Eight hundred years seems an awfully long time in politics. So when the hereditary peers voted for their own removal from the House of Lords this week, it was hardly surprising that Lord Strathclyde made much of the event as a great rift in the history of England. “The Prime Minister has taken a knife,” he said portentously, “and scored a giant gash across the face of history.” Not quite so giant a gash as Cromwell made when he summarily dispensed with the upper chamber back in 1649, but undeniably a radical departure in a low-key, nineties sort of way.
Abolition of the hereditaries diminishes something of the democracy of the constitution. It takes away the utterly random element of chance whereby some of the important functions of parliament are undertaken by people who are set apart from the rest of us by the accident of birth. Birth into a particular caste, obviously, but still a kind of random selection. And the inevitable result will be the transfer of power to people who are even more utterly unrepresentative than the peers – politicians and placemen.
As usual, G K Chesterton – perhaps the most penetrating constitutional analyst of this century – put his finger on it. In his novel of 1904, The Napoleon of Notting Hill, a vision of a new England where revolutions are out of fashion, his fictional civil servant, Barker, outlines a new version of democracy to a passing foreigner. “To think,” he recalls “what time was wasted in arguing about the House of Lords – Tories saying it ought to be preserved because it was clever, and Radicals saying it ought to be destroyed because it was stupid, and all the time no one saw that it was right because it was stupid. Because that chance mob of ordinary men thrown there by accident of blood were a great democratic protest against the Lower House, against the eternal insolence of the aristocracy of talents.”
Chesterton’s solution to this problem is a system whereby the king is picked “like a juryman upon an official rotation list” – by sticking a pin into the telephone directory. And here Chesterton is on to a principle that would serve us well in reforming the Lords, as Lord Wakeham and his commission is trying to do. Rather than entrusting the entire composition of the second chamber to placemen and elected party politicians, why not have a small proportion of it – 20 per cent, say – plucked from the population as a whole, quite at random? Not for life even, but simply for the space of a single parliament.
I’m serious. The kind of party hacks who would put themselves up for election are quite unlike normal individuals; they have an appetite for politics and self-promotion that everyone else lacks. Whether you call it talent or pushiness, they are different from the rest of us. And I need hardly say that the kind of people who end up as life peers – the Braggs, the Hurds, the Jays – are not like the masses, either.
The hereditary peers who argued that they were more independent than anyone else in parliament because they didn’t owe their position to party patrons and didn’t get where they were by sucking up to the Prime Minister were perfectly right. But they were wrong in assuming that the only way to obtain the benefits of random selection was by selecting for the job the eldest sons of dukes and earls and barons. You can do it equally well by plucking people at random from the electoral register.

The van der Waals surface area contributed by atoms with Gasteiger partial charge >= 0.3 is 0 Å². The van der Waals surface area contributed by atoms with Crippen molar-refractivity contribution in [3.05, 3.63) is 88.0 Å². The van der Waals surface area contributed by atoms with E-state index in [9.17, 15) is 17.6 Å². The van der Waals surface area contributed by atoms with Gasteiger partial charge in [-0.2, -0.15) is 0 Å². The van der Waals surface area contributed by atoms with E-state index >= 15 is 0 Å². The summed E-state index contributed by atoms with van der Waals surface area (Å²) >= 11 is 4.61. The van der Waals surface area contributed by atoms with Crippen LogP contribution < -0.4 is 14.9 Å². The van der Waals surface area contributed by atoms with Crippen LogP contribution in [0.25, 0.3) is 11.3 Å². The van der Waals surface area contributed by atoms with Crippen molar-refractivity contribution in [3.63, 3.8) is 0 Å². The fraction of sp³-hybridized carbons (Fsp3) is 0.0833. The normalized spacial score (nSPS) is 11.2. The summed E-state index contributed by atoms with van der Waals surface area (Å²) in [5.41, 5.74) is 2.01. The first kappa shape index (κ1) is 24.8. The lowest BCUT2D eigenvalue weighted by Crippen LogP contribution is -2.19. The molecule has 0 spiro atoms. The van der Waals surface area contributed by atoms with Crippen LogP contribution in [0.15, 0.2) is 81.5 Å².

We adopt the principle in a couple of respects already. Juries are taken from the electoral roll, though the randomness of selection is compromised by the heroic efforts of the salaried middle classes to get out of the job. And members of one of the most important bodies running the National Lottery – the commission that decides how money is spent – are chosen arbitrarily from the general population.
I need hardly say that the principle is old hat. As Chesterton knew – and as the think-tank Demos reminded us all recently – Athenian democracy was founded on precisely this principle of selection by lot. So long as you were a citizen over the age of 30 (and obviously, this excluded women, slaves and foreigners), you could take part in the discussions at the general assembly and you were eligible to be chosen by lot to participate in the ruling council. Plucked from shops, ships and shoemakers, citizens governed themselves. Indeed, as Aristotle pointed out, elections are inherently undemocratic because they favour demonstrated talent. In our own case, elections favour the people who have the stamina and self-assurance to survive the bruising business of selection by other people who are similarly obsessed by politics. I suppose Aristotle would see it as oligarchy on the basis of disposition.
It would be a bit much to suggest that the House of Commons should be quite as radically inclusive as Athenian democracy was 2,500 years ago, but an element of random selection in the upper house would be a start. Of course, there are dangers. Even if your randomly selected peers served only for the term of a single parliament, there would always be the problem that racists, bores and lunatics would inevitably be thrown up in any genuinely arbitrary selection. But there are civilised ways of dealing with such people.
Over the next few weeks, Lord Wakeham will be busy canvassing opinion from the experts about the composition of the upper chamber. He could do worse than buy a copy of The Napoleon of Notting Hill, for here is a solution with a ready-made slogan: It Could Be Us.